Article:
Meredith’s Prescott Park playground gone, new use is in the works


MEREDITH — The playground structures have been removed from Prescott Park, and the town will soon hear a plan to use the space that once held them. The proposal will be included as part of a Parks and Recreation master plan that selectmen will first see next month.
The playground, which had been in a space adjacent to the Glenn Hart Memorial Skate Park, was removed because it had reached the end of its serviceable life, said Town Manager Phil Warren.
“Granted, it was probably built in the ’70s,” if not sooner, said Warren. The town was no longer able to find replacement parts, he said, so it was taken down.
“It had exceeded its intended use life cycle,” he said, noting that the much newer playground, located just a short walk away at the town’s Community Center, is at the ready for children who want to climb, swing and slide.
“There is a wonderful playground up the hill that was put together with lots of volunteer help and fundraising,” said Warren, specifically crediting the Friends of Meredith Parks and Recreation.
The Parks and Recreation Department is working on a plan to utilize the space that the playground once filled. Vint Choiniere, parks and recreation director, said the space is included in a master plan that his department is preparing to present to selectmen during a workshop session next month.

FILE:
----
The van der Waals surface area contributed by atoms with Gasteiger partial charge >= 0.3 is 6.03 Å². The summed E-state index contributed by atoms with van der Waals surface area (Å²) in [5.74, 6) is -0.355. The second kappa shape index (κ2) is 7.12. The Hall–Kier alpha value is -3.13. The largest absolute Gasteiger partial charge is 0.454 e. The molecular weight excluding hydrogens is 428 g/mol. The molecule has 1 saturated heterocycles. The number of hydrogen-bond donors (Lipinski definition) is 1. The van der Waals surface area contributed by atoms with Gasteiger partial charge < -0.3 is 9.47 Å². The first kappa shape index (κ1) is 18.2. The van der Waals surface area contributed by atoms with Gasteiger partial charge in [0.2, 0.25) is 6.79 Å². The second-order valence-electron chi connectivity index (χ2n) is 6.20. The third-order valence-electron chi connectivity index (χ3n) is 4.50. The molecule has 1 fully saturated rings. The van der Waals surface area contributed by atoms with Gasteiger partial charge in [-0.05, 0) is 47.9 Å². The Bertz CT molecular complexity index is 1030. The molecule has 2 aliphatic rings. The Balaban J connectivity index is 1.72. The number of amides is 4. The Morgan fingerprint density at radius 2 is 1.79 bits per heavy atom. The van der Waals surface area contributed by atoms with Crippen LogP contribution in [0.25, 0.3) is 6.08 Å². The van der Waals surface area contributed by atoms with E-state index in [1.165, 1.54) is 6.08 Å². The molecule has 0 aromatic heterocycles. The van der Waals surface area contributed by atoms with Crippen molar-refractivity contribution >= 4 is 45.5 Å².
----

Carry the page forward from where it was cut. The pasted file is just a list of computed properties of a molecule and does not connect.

“We’re going to present that (on July 17). It’s still being worked out. We’ll have recommendations for all of our facilities,” said Choiniere, declining to offer specifics of the plan prior to its presentation to selectmen.
The playground’s removal comes less than a year after Warren rejected sweeping criticism of the town’s management of facilities at Prescott Park. In a letter to the editor, written by Kenny Hill and published in October 2016, Hill called the playground a “splinter trap.” Asked to respond, Warren said at the time that the playground was “still safe” and noted that the wood components were treated with a paint that encapsulates any potential splinters.
The town’s management of the park came under fire again this week, when Brendan Hart, son of the man that the skate park is dedicated to, criticised the town for both allowing the structures to deteriorate and for restricting access to the skate park to only a few hours per week.

 06 23 Merediths ex playground

A playground that once stood near the Glenn Hart Memorial Skate Park in Meredith's Prescott Park is gone. The town's Park and Recreation Department is readying a master plan for its facilities, including that space, which will be presented on July 17. (Adam Drapcho/Laconia Daily Sun)

  • Written by Adam Drapcho
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Woman escapes during jail transport in Laconia

LACONIA — Police are searching for a prisoner who escaped while being transported to the county jail yesterday.

A report from the United States Marshal’s – N.H. Joint Fugitive Task Force said Tamara Ipock, 35, escaped from the back seat of a deputy sheriff’s cruiser while being taken from the Merrimack County jail to the Belknap County jail. The report said she reached through a bar in the window and opened the door of the cruiser from the outside, escaping at the intersection of Court Street and Union Avenue.

Police said she is not considered violent and there is no danger to the public. Ipock was facing charges for possession of narcotics.

She is described as being 5 feet, 2 inches tall and weighing 120 pounds. She has blue eyes and brown hair.  Ipock has several identifiable tattoos, including; on her right ankle – four leaf clover; left ankle – flower and moon; right upper arm – butterfly; and neck – zodiac symbol.